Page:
150 gallon planted discus tank, 40 gallon planted community tank, 20 gallon community tank.
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post #4 of 5 Old 08-04-2012, 01:12 PM
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Quote:
Originally Posted by osti View Post
Thanks Byron My tank is a 150 tall which is 48x24x30 tall. The plants I have are 4 jungle vals, 3 micro swords, 2 bunches of anacharis, 2 cyptocoryne wendtii, 2 cyptocoyne balansae, 1 undulatus, 3 java ferns, and 3 amazon swords. I am using a liquid fert from petco but can't recall the name. I'm using root tabs for the rooted plants. I have ordered the seachem flourish comprehensive and the flourish tabs and will be starting to use them as soon as I get it. The only plants that seem to be doing well are the jungle vals. I have discus in this tank along with 15 black neons 20 neons 2 clown loaches, I do a 20% water change every week. Amonia is 0, nitrates 15ppm. The water supply for water changes is hard water.
I would go with even less light considering these plants and fish. A two-tube T8 fixture taking 48-inch tubes will be fine. I have this over my 90g which is the same area but 6 inches shorter, and also over my 115g which is 5 feet long and 2 feet deep. The photos under "Aquariums" below my name on the left illustrate the tanks. I have no trouble growing those plants, and have to limit the duration to no more than 8 hours daily to avoid algae.

This less intense light (though it is still bright to me) will also suite the fish better. And some floating plants like Water Sprite.

The problem with T5 lighting is the brightness. There are NO (normal output) tubes, but these are not easily available depending where you live, and since they are roughly equivalent to T8 but for more cost, I can surmise why. The HO are much more intense light; I tried two 48-inch T5 HO over my 90g and then over the 115g for a week but it was far too much light. I took it back for a dual T8 fixture.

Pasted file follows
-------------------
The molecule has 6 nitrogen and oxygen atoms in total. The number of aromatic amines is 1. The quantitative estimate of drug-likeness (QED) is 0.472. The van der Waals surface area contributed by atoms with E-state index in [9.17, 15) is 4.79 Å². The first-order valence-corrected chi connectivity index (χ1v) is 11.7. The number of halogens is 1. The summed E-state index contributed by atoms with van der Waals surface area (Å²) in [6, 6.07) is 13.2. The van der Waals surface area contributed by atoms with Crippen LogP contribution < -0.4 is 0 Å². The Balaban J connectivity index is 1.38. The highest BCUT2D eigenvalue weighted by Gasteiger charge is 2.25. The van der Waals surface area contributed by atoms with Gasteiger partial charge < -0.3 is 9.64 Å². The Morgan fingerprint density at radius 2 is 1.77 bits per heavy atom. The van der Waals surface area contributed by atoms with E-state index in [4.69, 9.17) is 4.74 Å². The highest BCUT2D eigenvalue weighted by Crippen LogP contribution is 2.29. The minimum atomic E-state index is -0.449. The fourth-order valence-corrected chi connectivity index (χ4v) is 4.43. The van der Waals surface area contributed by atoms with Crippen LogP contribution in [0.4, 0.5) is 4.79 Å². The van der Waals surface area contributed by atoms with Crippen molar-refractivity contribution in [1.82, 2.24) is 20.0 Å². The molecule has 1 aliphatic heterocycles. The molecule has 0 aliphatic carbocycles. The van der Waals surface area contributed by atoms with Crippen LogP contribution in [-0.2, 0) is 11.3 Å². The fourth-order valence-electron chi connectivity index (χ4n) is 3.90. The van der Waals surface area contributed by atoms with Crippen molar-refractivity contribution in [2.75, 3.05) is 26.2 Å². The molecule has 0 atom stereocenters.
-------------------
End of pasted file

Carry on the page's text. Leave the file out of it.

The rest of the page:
Tubes can be bought in hardware-type stores for a few dollars. The "daylight" types by GE, Sylvania, Phillips having a 6500K work fine; I use them.

Byron.

Byron Hosking, BMus, MA
Vancouver, BC, Canada

The aquarist is one who must learn the ways of the biologist, the chemist, and the veterinarian. [unknown source]

Something we all need to remember: The fish you've acquired was quite happy not being owned by you, minding its own business. If you’re going to take it under your wing then you’re responsible for it. Every aspect of its life is under your control, from water quality and temperature to swimming space. [Nathan Hill in PFK]
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post #5 of 5 Old 08-04-2012, 03:46 PM Thread Starter
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Thanks Byron; I have decided to try the t8 lighting and with the ferts comming next week I think I would be good going that route. Thank you so much for your help, I am always reading thru your posts, and your 4 part article on plants was very helpful also. Thank you. Osti

150 gallon planted discus tank, 40 gallon planted community tank, 20 gallon community tank.